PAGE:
Tea party favorite and libertarian stalwart Congressman Ron Paul fanned the flames of controversy last week, stating to WHO radio's Simon Conway that he in fact would not have ordered the Osama bin Laden kill, preferring, rather, an arrest and civilian-court trial for the 9-11 mastermind. Paul's statement was met with full-throated derision in GOP circles as the "crazy uncle in the attic" became all-the-crazier with his simple admission.
Pulling the curtain away from the issue, did Ron Paul simply expose a giant chasm between two foreign policy trains of thought in the conservative movement?
I'm not as anti-war as Ron Paul and neither are most conservatives. For instance, the Congressman's stance against waterboarding Gitmo detainees will never be viable in mainstream Republican opinion. His shocking statement on the bin Laden kill mission's legality is another. Regardless, strains of Paul's foreign policy libertarianism are being discussed in circles that up until recently might not have been.
On radical Islam, many conservatives find themselves in-between libertarians and strong defense, Goldwater conservatives: those who want a strong defense yet find themselves leery of the "any war, any time, anywhere" neo-conservative credo that has dominated recent American foreign policy.
More and more conservatives today favor a formal congressional declaration of war (as required by Article One, Section Eight of the Constitution) and are also overwhelmingly leery of the perpetual nation-building limbo that the missions in Afghanistan and Iraq have become. A telling moment exemplifying this theme took place when Obama's recent engagement in Libya found more opposition on the conservative side than the anti-war left. Some of the reaction was partisan, certainly, but fatigue with myriad wars -- sans discernible timetables -- is palpable in pro-defense circles.
Libertarian-leaning conservatives often find themselves closer to Ayn Rand's views of a strong military and defense guided by American exceptionalism and rational, effective self-defense. Rand offered no tolerance for anti-war libertarians, unendearlingly calling them the "hippies of the right," but that doesn't mean that a coming together of the two sides is a non-starter in confronting the excess of the Pentagon's sub-trillion-dollar budget.
For instance, departments in the Pentagon overlap, often serving no higher purpose than oversight of lower tier departments. Calling for the elimination of this kind of redundancy is immediately palatable. Another option is found in eliminating the practice of departmental spending based on the previous year's allocated budget. Many departments engage in a mad rush at the end of the budget year in order to match spending numbers and avoid cutbacks. Departments and managers should be rewarded for saving taxpayer dollars, not the opposite. Confronting this largess is also immediately achievable.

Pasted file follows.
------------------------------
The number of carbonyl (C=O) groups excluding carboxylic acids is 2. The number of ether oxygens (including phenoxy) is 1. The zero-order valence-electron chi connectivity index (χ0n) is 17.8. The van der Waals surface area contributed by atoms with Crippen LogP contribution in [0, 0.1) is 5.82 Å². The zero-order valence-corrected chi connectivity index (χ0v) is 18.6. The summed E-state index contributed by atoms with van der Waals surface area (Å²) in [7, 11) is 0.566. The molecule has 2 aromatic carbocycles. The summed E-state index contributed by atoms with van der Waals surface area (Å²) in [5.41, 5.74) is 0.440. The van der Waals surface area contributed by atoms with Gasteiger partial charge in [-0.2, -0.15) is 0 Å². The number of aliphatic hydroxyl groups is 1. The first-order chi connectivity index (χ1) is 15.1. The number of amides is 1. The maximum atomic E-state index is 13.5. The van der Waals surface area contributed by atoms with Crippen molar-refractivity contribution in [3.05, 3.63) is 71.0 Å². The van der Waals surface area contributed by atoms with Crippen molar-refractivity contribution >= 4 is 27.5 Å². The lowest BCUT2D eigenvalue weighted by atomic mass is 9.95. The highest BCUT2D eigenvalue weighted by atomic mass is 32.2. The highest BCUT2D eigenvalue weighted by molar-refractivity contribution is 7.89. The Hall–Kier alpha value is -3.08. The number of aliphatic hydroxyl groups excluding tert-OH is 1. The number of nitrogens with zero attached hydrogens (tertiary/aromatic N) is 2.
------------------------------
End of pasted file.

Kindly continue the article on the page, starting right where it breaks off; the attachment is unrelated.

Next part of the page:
Freshly minted Kentucky Senator Rand Paul also notes the unnecessary cost of myriad Cold-War-era military bases across the world. U.S. garrisons in wealthy nations over sixty years after the resolution of World War II, the senator from Kentucky argues, are simply unnecessary and unaffordable. A rational discussion on closing these bases could find much-needed common ground.
The most important approach -- or whole enchilada, if you will -- is policy-driven and philosophical. As our nation teeters on the edge of the bankruptcy, we can no longer afford the decades-past vision of government both domestic and military. Instituting reliable withdrawal timetables for both Iraq and Afghanistan -- withdrawal that serves both the respective missions in those theaters of war as well as the blood, sweat, and tears of the troops that served there -- would signal a monumental start in setting boundaries for our government. Beyond these steps, nothing short of a complete reevaluation of the mission and purpose of the United States military is needed today.
Because the Republican chasm on spending does not stop at the doorstep of foreign policy, many of the Herculean decisions before us will be all the more difficult. All of the top-tier GOP presidential candidates in the 2012 race have big-government skeletons in their respective closets. Candidates like former Massachusetts Governor Mitt Romney, former House Speaker Newt Gingrich, former Minnesota Governor Tim Pawlenty, and former Utah Governor and Chinese Ambassador Huntsman do not hold consistent views or track records on the proper, limited role of government. The two libertarian-conservative candidates in the field are the only ones that hold such a distinction both domestically and in the realm of foreign affairs.
Given the dire financial position that this nation finds itself in and the tough leadership and consistent Reagan-esque vision required to confront it, trustworthiness on the issue of cutting government spending is vital. A rethinking of our nation's foreign policy and overall role of government -- or in the least, spirited discussion -- may just reconcile the divide taking place among fiscal conservatives, defense hawks, social conservatives and libertarians that find their home in the GOP.
Our financial future and status as a free nation depends upon the success of the discussion.
A resident of California and small business owner, Tim Daniel blogs daily at leftcoastrebel.com.